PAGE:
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Fetal Breathing Movements and Changes at Birth

Conference paper
Part of the Advances in Experimental Medicine and Biology book series (AEMB, volume 814)

Abstract

The fetus, which develops within a fluid-filled amniotic sac, relies on the placenta for respiratory gas exchange rather than the lungs. While not involved in fetal oxygenation, fetal breathing movements (FBM) nevertheless have an important role in lung growth and in development of respiratory muscles and neural regulation. FBM are regulated differently in many respects than postnatal respiration, which results from the unique intrauterine environment. Prominent distinctions of FBM include its episodic nature and apnea-sensitivity to hypoxia. The latter characteristic is the basis for using FBM in the assessment of fetuses at risk for hypoxic injury. At birth, the transition to continuous postnatal respiration involves a fall in temperature, gaseous distention of the lungs, activation of the Hering-Breuer reflexes, and functional connectivity of afferent O2 chemoreceptor activity with respiratory motoneurons and arousal centers. Importantly, exposure to drugs or adverse conditions in utero not only can change patterns of FBM but also can lead to epigenetic dysregulation in postnatal respiration. Such changes, can blunt respiratory and arousal defenses against hypoxic challenges in sleep. Thus, fetal hypoxia and/or drug exposure may in later life dispose sleeping infants, children, and adults to hypertension, diabetes mellitus, brain injury, and sudden death.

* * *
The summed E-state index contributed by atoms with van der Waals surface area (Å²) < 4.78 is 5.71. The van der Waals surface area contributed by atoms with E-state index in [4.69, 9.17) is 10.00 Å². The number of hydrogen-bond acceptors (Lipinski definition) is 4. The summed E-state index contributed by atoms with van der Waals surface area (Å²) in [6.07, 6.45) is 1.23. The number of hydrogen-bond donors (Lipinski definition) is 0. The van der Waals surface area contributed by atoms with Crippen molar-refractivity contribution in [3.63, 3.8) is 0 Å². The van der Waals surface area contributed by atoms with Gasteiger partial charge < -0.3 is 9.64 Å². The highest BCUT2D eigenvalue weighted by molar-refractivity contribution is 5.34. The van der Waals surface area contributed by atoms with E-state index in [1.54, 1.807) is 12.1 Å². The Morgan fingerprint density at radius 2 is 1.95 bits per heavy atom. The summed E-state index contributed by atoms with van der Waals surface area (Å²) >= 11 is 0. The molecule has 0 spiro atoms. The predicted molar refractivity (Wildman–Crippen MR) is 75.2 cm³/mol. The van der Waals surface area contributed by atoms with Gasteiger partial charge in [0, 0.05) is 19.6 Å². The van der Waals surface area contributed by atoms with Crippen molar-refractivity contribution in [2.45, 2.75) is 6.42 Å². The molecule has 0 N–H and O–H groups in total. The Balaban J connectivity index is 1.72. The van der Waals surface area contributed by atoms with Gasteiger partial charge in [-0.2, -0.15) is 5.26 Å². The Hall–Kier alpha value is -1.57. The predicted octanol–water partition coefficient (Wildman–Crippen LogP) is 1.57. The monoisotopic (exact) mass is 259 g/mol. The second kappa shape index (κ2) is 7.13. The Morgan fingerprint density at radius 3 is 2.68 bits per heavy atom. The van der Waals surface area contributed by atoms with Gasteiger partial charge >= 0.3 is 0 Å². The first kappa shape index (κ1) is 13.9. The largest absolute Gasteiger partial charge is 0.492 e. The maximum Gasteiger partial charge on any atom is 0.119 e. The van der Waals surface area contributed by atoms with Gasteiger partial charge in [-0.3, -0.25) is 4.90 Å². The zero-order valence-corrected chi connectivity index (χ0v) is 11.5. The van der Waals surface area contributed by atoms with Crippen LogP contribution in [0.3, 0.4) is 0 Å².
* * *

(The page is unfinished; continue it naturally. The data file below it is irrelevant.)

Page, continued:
Keywords

Brain Carotid body Fetus Hypoxia Newborn Respiration Sleep 

Notes

Acknowledgment

Supported in part by National Institute of Child Health and Human Development Grant HD-18478

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Copyright information

© Springer Science+Business Media New York 2014

Authors and Affiliations

  1. 1.Department of Obstetrics and Gynecology, Brain Research Institute, David Geffen School of MedicineUniversity of California Los AngelesLos AngelesUSA

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